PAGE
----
A group of students gathers on Prince Lawn and put up the Chants Up hand symbol

Traditions at CCU

The traditions that encapsulate the spirit and history of CCU.

Our CCU traditions not only celebrate our university's heritage and achievements but also enhance the camaraderie and connection among the Coastal Carolina family that is TEAL Nation.

Beaty Memorial Victory Bell

Ringing the Beaty Memorial Victory Bell

A celebratory tradition surrounds the Beaty Memorial Victory Bell. The bell is located between Spring Brooks Stadium and Brooks Stadium. It sounds off when rung by students celebrating a victory on the field of play and also as graduates commemorate receiving their diplomas.

The victory bell was a gift from Pi Kappa Phi fraternity as a memorial for then-student Chad Michael Beaty, who died in an automobile accident in 1994. The fraternity raised more than $26,000 to construct a memorial and purchase the bell. Cast in 1893, the bell belonged to a church in Charleston, which is the founding city of the national fraternity.

Chauncey the Chanticleer

The Chanticleer – a proud and fierce rooster – is the unique moniker for Coastal Carolina University’s mascot and athletics teams. The Chanticleer is derived from Geoffrey Chaucer’s Canterbury Tales, specifically The Nun’s Priest Tale.

In the early 1960s, Coastal’s athletic teams were known as the Trojans. A group of Coastal students and their English professor-basketball coach Cal Maddox brought up the idea of a new mascot. At the time, with Coastal serving as a two-year branch campus of the University of South Carolina, many people began to push for a nickname that was more closely related to USC's Gamecock. Thus, Chanticleer was born, giving Coastal its own identity and one of the most unique mascots in college athletics.

Learn more about the Chanticleer

University Mace

Originally used as weapons during the Middle Ages, maces came to be symbols of authority and were adopted by officials of English municipalities by the end of the 16th century. Maces are now used for legislative assemblies, ecclesiastical processions, and at college and university ceremonies of outstanding importance, such as commencements. The University mace attaches significance to important events of the academic calendar and is carried by the senior member of the faculty to lead an academic procession. Commissioned by the Horry County Higher Education Commission, the mace was designed and crafted by silversmith Alfred D. Ward and presented to the University in Spring 1997. The three-dimensional 48-inch staff is topped with a 22-carat gold-plate model of the campus symbol, the Atheneum. Modified relief seals of the University and engraved lettering embellish the sterling silver cup. Supported by a base of solid walnut, the stem of the mace is adorned with sterling silver shells, reflecting the coastal location of the University. On the base of the stem is an engraved seal of the state of South Carolina, representing the University's status as a public institution. When not being used for a convocation, the University mace is on display in the boardroom of the E. Craig Wall Sr. College of Business Administration.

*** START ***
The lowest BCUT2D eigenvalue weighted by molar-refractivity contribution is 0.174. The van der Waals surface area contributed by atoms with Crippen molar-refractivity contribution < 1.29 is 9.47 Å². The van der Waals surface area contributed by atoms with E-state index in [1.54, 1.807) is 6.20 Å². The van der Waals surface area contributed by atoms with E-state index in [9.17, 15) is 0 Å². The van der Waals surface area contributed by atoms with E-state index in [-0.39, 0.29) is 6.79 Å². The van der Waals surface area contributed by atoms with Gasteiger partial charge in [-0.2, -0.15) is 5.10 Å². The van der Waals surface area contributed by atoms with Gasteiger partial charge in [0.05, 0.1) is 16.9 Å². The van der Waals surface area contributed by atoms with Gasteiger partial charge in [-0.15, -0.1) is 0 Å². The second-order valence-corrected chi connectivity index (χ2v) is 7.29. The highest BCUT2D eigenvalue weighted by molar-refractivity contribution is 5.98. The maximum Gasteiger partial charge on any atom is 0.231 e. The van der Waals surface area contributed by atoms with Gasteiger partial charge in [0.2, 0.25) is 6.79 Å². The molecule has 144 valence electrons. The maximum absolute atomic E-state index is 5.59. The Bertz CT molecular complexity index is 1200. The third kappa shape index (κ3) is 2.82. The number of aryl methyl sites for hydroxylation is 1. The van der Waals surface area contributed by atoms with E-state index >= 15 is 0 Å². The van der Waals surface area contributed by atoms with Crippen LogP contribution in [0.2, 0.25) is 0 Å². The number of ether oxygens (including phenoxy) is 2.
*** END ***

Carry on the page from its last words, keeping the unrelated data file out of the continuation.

As symbols of events and affiliations, medallions in academic regalia can be traced to religious orders during the Middle Ages. Since many orders, societies, and universities used similar designs – a circle, an oval, or a cross – the detailed artwork in the center of the medallion was adopted to differentiate each affiliation. Colleges and universities traditionally use ceremonial and commemorative medallions for formal occasions, such as commencements, convocations and inaugurations, when academic regalia is worn. The institution's medallion was commissioned in 1994. The installation of the University's first president, Ronald R. Ingle on Oct. 22, 1994, was the first time the Coastal Carolina University Medallion was publicly displayed.

The Coastal Carolina University alma mater was written in 1994 by the late Bennie Lee Sinclair, who served as poet laureate of South Carolina from 1986-2000, to commemorate the first year of the institution's status as a university. The original score for the alma mater was written by William R. Hamilton, Coastal Carolina University music professor.

Coastal Carolina

We come to you to lead our search,
and learn to reach beyond ourselves –
below the earth, beyond the stars-
to form our dreams for better years.

Here, green and bronze in nature; light –

sweet pine forests that surround us,
ocean waters that sustain us –
reflect your standards that prepare us.

May we return in thought and care

to share your promise of enrichment,
and celebrate and sing our praise
for Coastal Carolina.

Coastal Carolina Fight Song

We’re the Chanticleers

We're the Chanticleers, tenacious and true.
We’ll fight until the end
For CCU!

We’ll compete with honor. And always to win.
Gather for our battle cry
And then…

We’ll shout our colors.

Go teal (Go teal!)
And then we’ll yell out
And bronze (And bronze!)

And every team will learn
Coastal is number one!
We’re the Chanticleers–
Defending the shore–
Best of Carolina
Since ’54.

Stronger than the oaks
And sure as the tide,
Our hearts are beating fast
With Coastal pride!



Words by CCU faculty members Joe Oestreich and Scott Pleasant (2014)

University LogoThe identifying symbol of Coastal Carolina University captures the dynamic and traditional commitment of the University to teaching and learning. In the logo, the Atheneum – the recognized architectural symbol of the University – is set against an undulating background, which captures the energy and unbounded promise of the institution.*